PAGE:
Rachel Seger's daughter "adores" her history teacher and "loves" the class at High Mount School in Swansea, but Seger didn't like the 12-year-old's homework of vocabulary words on Thursday night.
"She said, 'What's Koran mean?' and I flipped," Seger said. "I said, 'Excuse me?' and I looked at them, and I said oh my God."
The vocabulary words included jihad, Islam, Muslim, Arabia, Muhammad, Allah, hegira, mosque, Koran and Baghdad.
"Some of these words, I don't even know what they are: Ayatollah, caliph," said Seger, who was shocked that the history class would step so close to teaching religion. "I don't want her learning other faiths from school. If it would have just stopped at 'this is their culture, this is where they go to church,' fine. But when you get into the actual aspect of it, that's where I'm drawing the line. That's just going a little too far."
Jim Munden, a sixth-grade history teacher at High Mount, would not comment other than to say the issue had been resolved with the family.
Seger said she is happy with the quick resolution, and her daughter will work on the geography portions, not the definitions.
Mark Halwachs, superintendent of High Mount School, said parents rarely question specific parts of lessons. In his four years at the post, he said, one parent questioned a library book, but those concerns were allayed after Halwachs read the book and discussed it with other educators.
Halwachs says the school is teaching — and students that age can tell — the difference between a large group and a fanatical faction.
"We have to present, with 9/11 or anything, it wasn't a religion that did that. It was bad men that did that. I think you have to take moments like that and use them as teachable moments," he said. "You have to look at the age group and your students, and to me you can talk about different things in the world and teach about tolerance."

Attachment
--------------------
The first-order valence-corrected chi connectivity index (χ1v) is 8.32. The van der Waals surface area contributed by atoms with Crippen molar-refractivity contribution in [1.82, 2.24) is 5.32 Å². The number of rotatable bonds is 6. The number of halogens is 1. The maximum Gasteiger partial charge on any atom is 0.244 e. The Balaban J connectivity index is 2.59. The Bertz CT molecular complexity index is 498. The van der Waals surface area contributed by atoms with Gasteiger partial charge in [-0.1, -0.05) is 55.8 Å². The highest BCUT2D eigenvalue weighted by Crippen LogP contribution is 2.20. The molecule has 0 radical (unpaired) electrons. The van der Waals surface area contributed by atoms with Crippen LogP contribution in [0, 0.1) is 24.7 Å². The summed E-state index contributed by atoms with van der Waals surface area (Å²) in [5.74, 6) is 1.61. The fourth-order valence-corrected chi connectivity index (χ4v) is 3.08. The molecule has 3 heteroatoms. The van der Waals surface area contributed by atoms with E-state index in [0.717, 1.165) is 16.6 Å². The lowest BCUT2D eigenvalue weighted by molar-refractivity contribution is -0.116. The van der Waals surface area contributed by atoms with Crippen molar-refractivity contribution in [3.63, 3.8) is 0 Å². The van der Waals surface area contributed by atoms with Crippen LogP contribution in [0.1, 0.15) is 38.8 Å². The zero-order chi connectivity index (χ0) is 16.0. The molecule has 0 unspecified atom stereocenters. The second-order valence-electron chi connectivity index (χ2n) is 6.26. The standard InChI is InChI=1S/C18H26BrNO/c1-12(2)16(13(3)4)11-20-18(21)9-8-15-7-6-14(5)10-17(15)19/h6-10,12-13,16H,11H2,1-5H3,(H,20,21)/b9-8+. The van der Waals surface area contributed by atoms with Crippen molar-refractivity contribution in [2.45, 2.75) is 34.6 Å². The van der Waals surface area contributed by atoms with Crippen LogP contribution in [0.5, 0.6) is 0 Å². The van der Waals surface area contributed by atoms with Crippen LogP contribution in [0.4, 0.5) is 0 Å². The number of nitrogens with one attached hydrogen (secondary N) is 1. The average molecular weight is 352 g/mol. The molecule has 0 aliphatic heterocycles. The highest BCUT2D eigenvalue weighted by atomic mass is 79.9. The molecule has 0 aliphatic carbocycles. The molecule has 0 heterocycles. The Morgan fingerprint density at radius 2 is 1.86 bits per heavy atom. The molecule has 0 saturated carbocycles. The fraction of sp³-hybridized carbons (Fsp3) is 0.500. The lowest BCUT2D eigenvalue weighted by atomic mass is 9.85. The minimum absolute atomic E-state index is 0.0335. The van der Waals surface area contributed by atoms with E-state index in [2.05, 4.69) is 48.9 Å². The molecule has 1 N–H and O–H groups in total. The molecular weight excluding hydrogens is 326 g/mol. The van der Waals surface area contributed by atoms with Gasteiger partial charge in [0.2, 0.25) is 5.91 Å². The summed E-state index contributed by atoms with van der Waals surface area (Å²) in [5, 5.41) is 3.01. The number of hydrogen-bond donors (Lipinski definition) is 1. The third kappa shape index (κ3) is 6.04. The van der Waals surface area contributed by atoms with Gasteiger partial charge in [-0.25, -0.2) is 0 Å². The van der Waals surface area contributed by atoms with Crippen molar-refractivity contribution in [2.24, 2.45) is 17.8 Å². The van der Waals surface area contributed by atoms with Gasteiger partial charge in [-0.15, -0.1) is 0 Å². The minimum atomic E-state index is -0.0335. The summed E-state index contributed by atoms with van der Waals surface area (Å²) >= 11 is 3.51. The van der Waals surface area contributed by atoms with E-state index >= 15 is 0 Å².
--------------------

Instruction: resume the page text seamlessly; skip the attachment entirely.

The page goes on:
Seger says her daughter is too young for some discussions.
"It's just hard to explain this to her. That age group, 12-year-old girls, they're a lot more sensitive than people give them credit for," Seger said.
"When it comes to that, some of those terms should have been left off of there, or left to parents, or wait until they're older. Wait until 16 or 17 and old enough to wrap her head around it. If they're going to teach it, they're going to teach all of it, not just the happy, good side of it ... and she's not prepared to hear the whole truth."
Halwachs said the class, which studies from the board-approved "World Cultures" text published by Silver, Burdett and Ginn, also studies India and the Hindus, Europe and Catholicism, England and Anglicans. Seger's daughter said they had studied monarchies and Egyptian gods and goddesses.
"You can teach about religion, you just can't ... endorse or support a religion over another," Halwachs said. "You can't say (Jesus) is the one and only, or he's the best; you can explain about and teach about the religions of the world."
Seger said: "I just don't think that it should be the teacher's job to be telling my child that."
Halwachs said parents and teachers "pretty regularly" work out concerns about what students are taught.
"It's important to talk to students and go into deep conversations about cultures and beliefs... to me (history) is a perfect time to do this," Halwachs said.